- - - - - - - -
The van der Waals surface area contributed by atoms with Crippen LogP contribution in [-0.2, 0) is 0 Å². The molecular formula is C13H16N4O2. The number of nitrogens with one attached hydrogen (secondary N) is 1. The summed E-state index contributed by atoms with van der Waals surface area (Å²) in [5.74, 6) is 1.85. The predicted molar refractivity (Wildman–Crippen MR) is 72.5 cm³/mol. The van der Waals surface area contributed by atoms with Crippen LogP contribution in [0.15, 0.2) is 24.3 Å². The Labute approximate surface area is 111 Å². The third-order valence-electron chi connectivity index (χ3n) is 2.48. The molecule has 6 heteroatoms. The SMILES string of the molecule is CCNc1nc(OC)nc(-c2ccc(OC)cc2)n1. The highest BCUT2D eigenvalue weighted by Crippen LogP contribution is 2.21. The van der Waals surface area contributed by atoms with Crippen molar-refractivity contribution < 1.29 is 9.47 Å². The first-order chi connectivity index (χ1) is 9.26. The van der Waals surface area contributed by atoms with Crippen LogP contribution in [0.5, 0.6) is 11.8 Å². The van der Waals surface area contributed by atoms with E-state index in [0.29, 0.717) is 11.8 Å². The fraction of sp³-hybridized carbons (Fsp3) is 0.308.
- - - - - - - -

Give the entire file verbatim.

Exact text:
The van der Waals surface area contributed by atoms with Crippen LogP contribution in [-0.2, 0) is 0 Å². The molecular formula is C13H16N4O2. The number of nitrogens with one attached hydrogen (secondary N) is 1. The summed E-state index contributed by atoms with van der Waals surface area (Å²) in [5.74, 6) is 1.85. The predicted molar refractivity (Wildman–Crippen MR) is 72.5 cm³/mol. The van der Waals surface area contributed by atoms with Crippen LogP contribution in [0.15, 0.2) is 24.3 Å². The Labute approximate surface area is 111 Å². The third-order valence-electron chi connectivity index (χ3n) is 2.48. The molecule has 6 heteroatoms. The SMILES string of the molecule is CCNc1nc(OC)nc(-c2ccc(OC)cc2)n1. The highest BCUT2D eigenvalue weighted by Crippen LogP contribution is 2.21. The van der Waals surface area contributed by atoms with Crippen molar-refractivity contribution < 1.29 is 9.47 Å². The first-order chi connectivity index (χ1) is 9.26. The van der Waals surface area contributed by atoms with Crippen LogP contribution in [0.5, 0.6) is 11.8 Å². The van der Waals surface area contributed by atoms with E-state index in [0.29, 0.717) is 11.8 Å². The fraction of sp³-hybridized carbons (Fsp3) is 0.308.